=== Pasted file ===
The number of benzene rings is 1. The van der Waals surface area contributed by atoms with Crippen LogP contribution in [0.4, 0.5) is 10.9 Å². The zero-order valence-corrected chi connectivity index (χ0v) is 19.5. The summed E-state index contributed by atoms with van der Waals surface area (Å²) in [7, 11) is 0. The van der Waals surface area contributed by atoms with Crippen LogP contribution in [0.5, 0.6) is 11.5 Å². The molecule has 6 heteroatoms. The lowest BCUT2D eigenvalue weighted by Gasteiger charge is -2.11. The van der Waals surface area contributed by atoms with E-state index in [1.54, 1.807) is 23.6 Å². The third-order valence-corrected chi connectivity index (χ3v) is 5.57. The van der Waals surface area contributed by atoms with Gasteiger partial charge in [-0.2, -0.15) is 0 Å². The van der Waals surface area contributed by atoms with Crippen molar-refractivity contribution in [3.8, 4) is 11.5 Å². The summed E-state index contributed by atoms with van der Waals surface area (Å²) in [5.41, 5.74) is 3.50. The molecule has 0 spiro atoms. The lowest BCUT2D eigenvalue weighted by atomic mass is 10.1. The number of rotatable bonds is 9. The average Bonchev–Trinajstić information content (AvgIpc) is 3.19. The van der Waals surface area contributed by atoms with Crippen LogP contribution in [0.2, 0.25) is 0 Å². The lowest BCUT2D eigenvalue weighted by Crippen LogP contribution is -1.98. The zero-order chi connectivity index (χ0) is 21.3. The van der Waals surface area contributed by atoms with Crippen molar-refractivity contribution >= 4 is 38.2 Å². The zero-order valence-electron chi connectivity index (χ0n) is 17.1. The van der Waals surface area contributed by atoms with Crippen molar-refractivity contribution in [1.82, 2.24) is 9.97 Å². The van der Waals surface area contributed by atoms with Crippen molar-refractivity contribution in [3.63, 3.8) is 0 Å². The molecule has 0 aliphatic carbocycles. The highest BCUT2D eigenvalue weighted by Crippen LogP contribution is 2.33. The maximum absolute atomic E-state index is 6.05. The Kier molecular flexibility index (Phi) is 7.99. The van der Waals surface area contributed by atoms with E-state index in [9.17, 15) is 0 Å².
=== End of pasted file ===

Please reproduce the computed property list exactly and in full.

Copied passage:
The number of benzene rings is 1. The van der Waals surface area contributed by atoms with Crippen LogP contribution in [0.4, 0.5) is 10.9 Å². The zero-order valence-corrected chi connectivity index (χ0v) is 19.5. The summed E-state index contributed by atoms with van der Waals surface area (Å²) in [7, 11) is 0. The van der Waals surface area contributed by atoms with Crippen LogP contribution in [0.5, 0.6) is 11.5 Å². The molecule has 6 heteroatoms. The lowest BCUT2D eigenvalue weighted by Gasteiger charge is -2.11. The van der Waals surface area contributed by atoms with E-state index in [1.54, 1.807) is 23.6 Å². The third-order valence-corrected chi connectivity index (χ3v) is 5.57. The van der Waals surface area contributed by atoms with Gasteiger partial charge in [-0.2, -0.15) is 0 Å². The van der Waals surface area contributed by atoms with Crippen molar-refractivity contribution in [3.8, 4) is 11.5 Å². The summed E-state index contributed by atoms with van der Waals surface area (Å²) in [5.41, 5.74) is 3.50. The molecule has 0 spiro atoms. The lowest BCUT2D eigenvalue weighted by atomic mass is 10.1. The number of rotatable bonds is 9. The average Bonchev–Trinajstić information content (AvgIpc) is 3.19. The van der Waals surface area contributed by atoms with Crippen LogP contribution in [0.2, 0.25) is 0 Å². The lowest BCUT2D eigenvalue weighted by Crippen LogP contribution is -1.98. The zero-order chi connectivity index (χ0) is 21.3. The van der Waals surface area contributed by atoms with Crippen molar-refractivity contribution >= 4 is 38.2 Å². The zero-order valence-electron chi connectivity index (χ0n) is 17.1. The van der Waals surface area contributed by atoms with Crippen molar-refractivity contribution in [1.82, 2.24) is 9.97 Å². The van der Waals surface area contributed by atoms with Crippen molar-refractivity contribution in [3.63, 3.8) is 0 Å². The molecule has 0 aliphatic carbocycles. The highest BCUT2D eigenvalue weighted by Crippen LogP contribution is 2.33. The maximum absolute atomic E-state index is 6.05. The Kier molecular flexibility index (Phi) is 7.99. The van der Waals surface area contributed by atoms with E-state index in [9.17, 15) is 0 Å².